spreadsheet /ˈspredʃiːt/ ●○○ noun [countable] 
1 a computer program that can show and calculate financial information
2 a document that contains rows and columns of numbers that can be used to calculate something

screen·shot /ˈskriːnʃɒt $ -ʃɑːt/ (also screen capture) noun [countable] technical 
a picture of what is on a computer screen at a particular time, which can be saved and put into a document or printed out

give me a hand
having trouble
make directions
the trouble is
what shall I do then?

Do a search

NI1 5/12/17


This winter is being very cold. In fact, it’s freezing!
Today it’s freezing cold.
I’m / was amazed! I’ve never seen / I had never seen an elephant before.
I’m positive I’ll pass the exam.

positive /ˈpɒzətɪv/ UK  US  adjetivo
1 positivo -a
2 segurísimo -a
"Are you sure it was him?" "Positive."
–¿Estás seguro de que fue él? –Segurísimo.
to be positive about sth/that estar seguro -a de algo/de que

freezing /ˈfriːzɪŋ/ UK  US  adjetivo & sustantivo
 •  adjetivo
1  (informal) I'm/he's etc freezing! ¡estoy/está etc helado!
it was/it is etc freezing hacía/hace etc un frío terrible

I’m terrified of spider just by seeing them.

terrified /ˈterɪfaɪd/ UK  US  adjetivo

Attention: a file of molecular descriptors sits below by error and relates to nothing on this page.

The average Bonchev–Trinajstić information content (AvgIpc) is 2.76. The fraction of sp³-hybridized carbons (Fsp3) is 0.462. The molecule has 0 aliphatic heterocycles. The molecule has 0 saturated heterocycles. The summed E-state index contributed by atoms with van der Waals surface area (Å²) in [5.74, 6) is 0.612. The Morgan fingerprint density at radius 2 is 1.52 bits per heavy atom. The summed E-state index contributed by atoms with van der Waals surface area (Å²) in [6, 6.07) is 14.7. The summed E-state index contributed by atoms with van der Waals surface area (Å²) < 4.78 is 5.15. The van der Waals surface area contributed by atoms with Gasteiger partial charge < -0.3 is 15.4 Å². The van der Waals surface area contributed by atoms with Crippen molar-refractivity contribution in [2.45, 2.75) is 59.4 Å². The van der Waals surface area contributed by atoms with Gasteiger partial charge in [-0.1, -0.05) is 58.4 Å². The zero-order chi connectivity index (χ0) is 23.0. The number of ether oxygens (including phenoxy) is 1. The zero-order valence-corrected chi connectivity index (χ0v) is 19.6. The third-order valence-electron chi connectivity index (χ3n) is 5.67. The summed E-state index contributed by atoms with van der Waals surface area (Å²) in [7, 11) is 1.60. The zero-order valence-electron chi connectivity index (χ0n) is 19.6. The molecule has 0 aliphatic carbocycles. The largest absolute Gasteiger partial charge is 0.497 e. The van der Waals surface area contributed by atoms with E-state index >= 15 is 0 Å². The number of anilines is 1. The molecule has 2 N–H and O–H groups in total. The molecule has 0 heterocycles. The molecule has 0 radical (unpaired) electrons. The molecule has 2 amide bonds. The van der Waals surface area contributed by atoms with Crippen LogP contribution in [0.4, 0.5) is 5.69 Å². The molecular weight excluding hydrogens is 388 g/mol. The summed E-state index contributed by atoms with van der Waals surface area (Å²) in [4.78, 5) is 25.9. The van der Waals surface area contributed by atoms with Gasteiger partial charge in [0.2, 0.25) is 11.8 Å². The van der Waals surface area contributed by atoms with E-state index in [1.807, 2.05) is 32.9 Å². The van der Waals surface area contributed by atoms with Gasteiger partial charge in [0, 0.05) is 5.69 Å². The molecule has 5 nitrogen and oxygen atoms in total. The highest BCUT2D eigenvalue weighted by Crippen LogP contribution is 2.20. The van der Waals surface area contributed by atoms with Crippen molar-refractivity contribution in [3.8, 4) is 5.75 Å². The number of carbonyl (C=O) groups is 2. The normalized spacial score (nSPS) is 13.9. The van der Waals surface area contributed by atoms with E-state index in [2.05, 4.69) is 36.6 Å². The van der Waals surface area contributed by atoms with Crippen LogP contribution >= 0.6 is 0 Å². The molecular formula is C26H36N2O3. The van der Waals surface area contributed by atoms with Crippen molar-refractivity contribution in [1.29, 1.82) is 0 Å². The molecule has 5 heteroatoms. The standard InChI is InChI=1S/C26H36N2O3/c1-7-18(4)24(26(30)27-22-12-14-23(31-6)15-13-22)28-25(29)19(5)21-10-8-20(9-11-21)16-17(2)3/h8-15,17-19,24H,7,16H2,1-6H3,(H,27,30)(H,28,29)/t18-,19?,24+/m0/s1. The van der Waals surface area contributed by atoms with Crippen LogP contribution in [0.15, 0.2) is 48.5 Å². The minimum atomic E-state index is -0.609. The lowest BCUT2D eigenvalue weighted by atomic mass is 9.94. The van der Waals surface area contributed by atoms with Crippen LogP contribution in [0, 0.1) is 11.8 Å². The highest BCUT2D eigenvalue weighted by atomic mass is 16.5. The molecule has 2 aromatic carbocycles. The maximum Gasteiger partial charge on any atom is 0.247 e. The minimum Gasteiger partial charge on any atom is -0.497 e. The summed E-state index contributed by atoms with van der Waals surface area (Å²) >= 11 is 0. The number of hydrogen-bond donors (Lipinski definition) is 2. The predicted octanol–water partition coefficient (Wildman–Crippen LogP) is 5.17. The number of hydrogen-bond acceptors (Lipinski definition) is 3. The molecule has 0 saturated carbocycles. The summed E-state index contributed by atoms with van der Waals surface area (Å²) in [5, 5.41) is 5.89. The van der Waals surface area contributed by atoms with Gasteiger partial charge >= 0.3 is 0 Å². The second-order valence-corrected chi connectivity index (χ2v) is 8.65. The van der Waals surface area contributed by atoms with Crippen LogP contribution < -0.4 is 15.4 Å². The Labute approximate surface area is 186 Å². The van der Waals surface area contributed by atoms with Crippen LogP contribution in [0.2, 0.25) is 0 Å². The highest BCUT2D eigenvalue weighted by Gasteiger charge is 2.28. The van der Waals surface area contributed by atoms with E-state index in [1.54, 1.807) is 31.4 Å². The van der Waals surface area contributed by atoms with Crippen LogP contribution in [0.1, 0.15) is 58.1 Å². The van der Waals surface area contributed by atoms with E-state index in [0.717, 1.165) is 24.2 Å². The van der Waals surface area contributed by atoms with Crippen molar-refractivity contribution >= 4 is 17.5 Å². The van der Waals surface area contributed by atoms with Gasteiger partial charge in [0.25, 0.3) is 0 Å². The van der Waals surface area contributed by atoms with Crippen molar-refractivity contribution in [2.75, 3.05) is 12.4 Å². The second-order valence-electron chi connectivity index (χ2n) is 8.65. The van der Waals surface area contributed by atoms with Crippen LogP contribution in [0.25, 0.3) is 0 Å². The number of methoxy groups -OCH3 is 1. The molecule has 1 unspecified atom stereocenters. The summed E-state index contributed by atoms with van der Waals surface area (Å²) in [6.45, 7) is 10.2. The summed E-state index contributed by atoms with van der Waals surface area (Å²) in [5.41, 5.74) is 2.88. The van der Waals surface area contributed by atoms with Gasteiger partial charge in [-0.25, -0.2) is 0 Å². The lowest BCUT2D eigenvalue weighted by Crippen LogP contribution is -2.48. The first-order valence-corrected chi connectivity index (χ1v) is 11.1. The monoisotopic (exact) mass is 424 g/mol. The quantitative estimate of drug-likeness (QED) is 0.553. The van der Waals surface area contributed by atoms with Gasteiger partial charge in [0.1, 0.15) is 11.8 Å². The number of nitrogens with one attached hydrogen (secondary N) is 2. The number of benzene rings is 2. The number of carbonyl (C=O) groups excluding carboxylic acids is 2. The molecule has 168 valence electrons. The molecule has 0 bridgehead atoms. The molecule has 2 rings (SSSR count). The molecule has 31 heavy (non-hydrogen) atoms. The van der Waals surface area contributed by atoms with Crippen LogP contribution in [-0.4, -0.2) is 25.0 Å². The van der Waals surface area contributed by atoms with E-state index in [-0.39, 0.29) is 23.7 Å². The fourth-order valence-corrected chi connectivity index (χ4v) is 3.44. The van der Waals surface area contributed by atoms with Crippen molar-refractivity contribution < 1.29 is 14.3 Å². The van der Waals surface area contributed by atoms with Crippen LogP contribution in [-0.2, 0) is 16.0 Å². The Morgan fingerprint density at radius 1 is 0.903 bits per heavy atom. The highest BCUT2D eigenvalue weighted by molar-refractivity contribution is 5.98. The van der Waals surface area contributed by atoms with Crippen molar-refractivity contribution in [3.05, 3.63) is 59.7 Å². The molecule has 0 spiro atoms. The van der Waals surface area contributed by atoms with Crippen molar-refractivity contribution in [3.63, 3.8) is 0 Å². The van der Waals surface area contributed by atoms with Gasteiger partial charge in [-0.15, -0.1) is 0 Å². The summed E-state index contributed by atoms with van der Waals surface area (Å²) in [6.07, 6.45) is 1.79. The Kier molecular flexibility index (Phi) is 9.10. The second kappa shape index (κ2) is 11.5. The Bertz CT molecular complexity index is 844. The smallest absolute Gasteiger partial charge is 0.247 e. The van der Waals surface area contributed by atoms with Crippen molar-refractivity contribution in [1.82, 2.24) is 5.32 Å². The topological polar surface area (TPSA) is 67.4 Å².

aterrorizado -a
I'm terrified of heights/spiders etc las alturas/las arañas etc me dan pánico

They look so funny together. She's really tiny and her husband's about six foot five.

five/six etc feet
En inglés la altura de las personas y de los objetos a menudo se expresa en pies ( feet o  foot, abreviado  ft.  o con el símbolo  ') y pulgadas ( inches, abreviado  ins., o con el símbolo ").
five foot seven/five feet seven/5 ft. 7 ins./5' 7" (cinco pies y siete pulgadas) equivalen a 1,70m, six foot/six feet (seis pies) equivalen a 1,80m

pound /paʊnd/ UK  US  sustantivo & verbo
 •  sustantivo
1 (unidad de peso) libra [= 0,45 kg]
2 (moneda) libra
a five pound_ note
un billete de cinco libras

Fah‧ren‧heit /ˈfærənhaɪt/ noun [uncountable](written abbreviation F)  a scale of temperature in which water freezes at 32° and boils at 212°